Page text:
The founder of Wikileaks, Julian Assange, has been revoked of his Ecuadorian citizenship, which was an execution of a decision issued from the Ecuadorian foreign ministry.
As a naturalized citizen as of 2018, Assange’s revocation of his citizenship stems from what the Ecuadorian authorities allegedly claim as ‘multiple inconsistencies,’ which include different signatures, unpaid fees, alteration of documents and other matters.
Assange was notified by the ministry through a formal letter. However, his lawyer, Carlos Poveda, contends that the decision was taken without due process, fair treatment and notice, as Assange was not allowed to be present in the case.
Poveda said, “More than the importance of nationality, it is a matter of respecting rights and following due process in withdrawing nationality.” The lawyer demanded clarification of the decision.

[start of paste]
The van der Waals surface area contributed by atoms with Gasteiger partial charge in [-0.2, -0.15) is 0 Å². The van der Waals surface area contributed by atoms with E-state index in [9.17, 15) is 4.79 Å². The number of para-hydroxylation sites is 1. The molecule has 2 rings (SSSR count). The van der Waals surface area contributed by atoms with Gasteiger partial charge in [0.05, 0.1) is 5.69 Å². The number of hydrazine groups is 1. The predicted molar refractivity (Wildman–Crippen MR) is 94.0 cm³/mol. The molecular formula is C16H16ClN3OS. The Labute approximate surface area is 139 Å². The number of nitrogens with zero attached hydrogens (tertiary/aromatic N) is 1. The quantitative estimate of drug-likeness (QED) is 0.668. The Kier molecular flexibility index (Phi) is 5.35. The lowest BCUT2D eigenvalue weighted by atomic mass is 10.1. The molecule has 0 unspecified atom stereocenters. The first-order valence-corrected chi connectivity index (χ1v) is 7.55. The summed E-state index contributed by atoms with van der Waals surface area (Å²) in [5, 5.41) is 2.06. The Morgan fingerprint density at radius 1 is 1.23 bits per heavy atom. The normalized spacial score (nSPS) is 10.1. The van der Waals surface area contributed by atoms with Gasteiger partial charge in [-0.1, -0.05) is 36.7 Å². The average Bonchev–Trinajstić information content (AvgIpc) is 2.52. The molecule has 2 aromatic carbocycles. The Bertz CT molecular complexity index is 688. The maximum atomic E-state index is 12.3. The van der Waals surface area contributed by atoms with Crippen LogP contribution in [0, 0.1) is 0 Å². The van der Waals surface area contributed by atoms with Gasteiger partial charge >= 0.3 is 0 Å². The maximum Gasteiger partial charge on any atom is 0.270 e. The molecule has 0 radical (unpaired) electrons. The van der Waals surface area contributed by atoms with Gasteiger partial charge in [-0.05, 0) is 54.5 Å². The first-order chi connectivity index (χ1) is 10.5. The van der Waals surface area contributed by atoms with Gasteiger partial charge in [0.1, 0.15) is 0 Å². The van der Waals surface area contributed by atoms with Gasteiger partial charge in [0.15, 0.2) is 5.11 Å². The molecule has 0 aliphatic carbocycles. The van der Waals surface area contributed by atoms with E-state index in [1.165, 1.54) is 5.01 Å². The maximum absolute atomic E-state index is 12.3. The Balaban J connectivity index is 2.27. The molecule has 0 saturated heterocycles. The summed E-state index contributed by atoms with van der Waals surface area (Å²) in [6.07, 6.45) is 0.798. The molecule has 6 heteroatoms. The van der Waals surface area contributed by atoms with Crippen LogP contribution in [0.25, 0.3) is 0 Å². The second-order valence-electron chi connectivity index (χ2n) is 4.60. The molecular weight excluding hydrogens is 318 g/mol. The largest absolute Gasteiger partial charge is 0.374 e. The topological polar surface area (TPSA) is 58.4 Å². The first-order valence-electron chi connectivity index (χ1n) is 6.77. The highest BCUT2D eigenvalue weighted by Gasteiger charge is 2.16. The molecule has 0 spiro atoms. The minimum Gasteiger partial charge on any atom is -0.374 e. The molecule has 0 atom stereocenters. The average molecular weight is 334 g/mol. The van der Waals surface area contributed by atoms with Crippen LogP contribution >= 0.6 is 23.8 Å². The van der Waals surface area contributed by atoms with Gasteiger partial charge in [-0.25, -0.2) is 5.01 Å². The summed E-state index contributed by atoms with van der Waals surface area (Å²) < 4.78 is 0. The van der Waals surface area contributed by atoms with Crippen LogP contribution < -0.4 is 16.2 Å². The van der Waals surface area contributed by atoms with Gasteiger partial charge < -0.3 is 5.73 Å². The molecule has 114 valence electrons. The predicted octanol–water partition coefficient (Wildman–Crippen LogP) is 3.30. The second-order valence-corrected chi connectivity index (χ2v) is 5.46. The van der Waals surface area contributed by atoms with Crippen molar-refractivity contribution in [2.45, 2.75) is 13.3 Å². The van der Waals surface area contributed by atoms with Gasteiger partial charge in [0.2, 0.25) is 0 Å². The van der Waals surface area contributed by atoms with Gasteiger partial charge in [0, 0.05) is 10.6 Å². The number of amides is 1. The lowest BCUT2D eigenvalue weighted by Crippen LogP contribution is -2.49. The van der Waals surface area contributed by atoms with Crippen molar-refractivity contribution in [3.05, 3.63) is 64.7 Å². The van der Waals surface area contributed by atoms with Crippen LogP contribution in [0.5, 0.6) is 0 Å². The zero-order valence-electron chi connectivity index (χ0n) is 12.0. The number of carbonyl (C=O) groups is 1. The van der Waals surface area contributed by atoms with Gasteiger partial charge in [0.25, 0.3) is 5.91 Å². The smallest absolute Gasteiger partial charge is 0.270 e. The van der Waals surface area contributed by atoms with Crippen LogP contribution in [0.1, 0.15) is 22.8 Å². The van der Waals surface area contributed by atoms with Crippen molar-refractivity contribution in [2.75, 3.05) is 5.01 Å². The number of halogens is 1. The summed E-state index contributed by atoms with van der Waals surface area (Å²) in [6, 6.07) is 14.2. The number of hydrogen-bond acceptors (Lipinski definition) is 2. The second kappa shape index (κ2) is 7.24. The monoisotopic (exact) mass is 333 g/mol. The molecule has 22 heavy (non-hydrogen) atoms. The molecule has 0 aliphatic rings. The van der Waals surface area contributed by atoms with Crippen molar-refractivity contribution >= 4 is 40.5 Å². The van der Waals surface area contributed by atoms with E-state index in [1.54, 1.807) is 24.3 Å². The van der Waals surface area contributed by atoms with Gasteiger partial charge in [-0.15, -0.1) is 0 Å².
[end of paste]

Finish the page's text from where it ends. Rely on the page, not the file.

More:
Assange took asylum in the Ecuadorian embassy in London as an escape from Swedish extradition on accounts of “rape and sexual assault” for 7 years. In 2019, he was dragged from the embassy to the high-security Belmarsh prison in London, where he still is now.
His granting of his citizenship by Ecuador was a failed attempt by the back-then Lenin Moreno government to make him a diplomat in order to evacuate him from the embassy in London.
United States prosecutors indicted Julian Assange on 17 espionage charges and 1 charge for leaking military and diplomatic documents, sentencing him to a minimum of 175 years in prison.
Many argue that Wikileaks’ disclosure of US war crimes to the public is an act of transparency and free speech, and Assange’s imprisonment is an attack on democracy.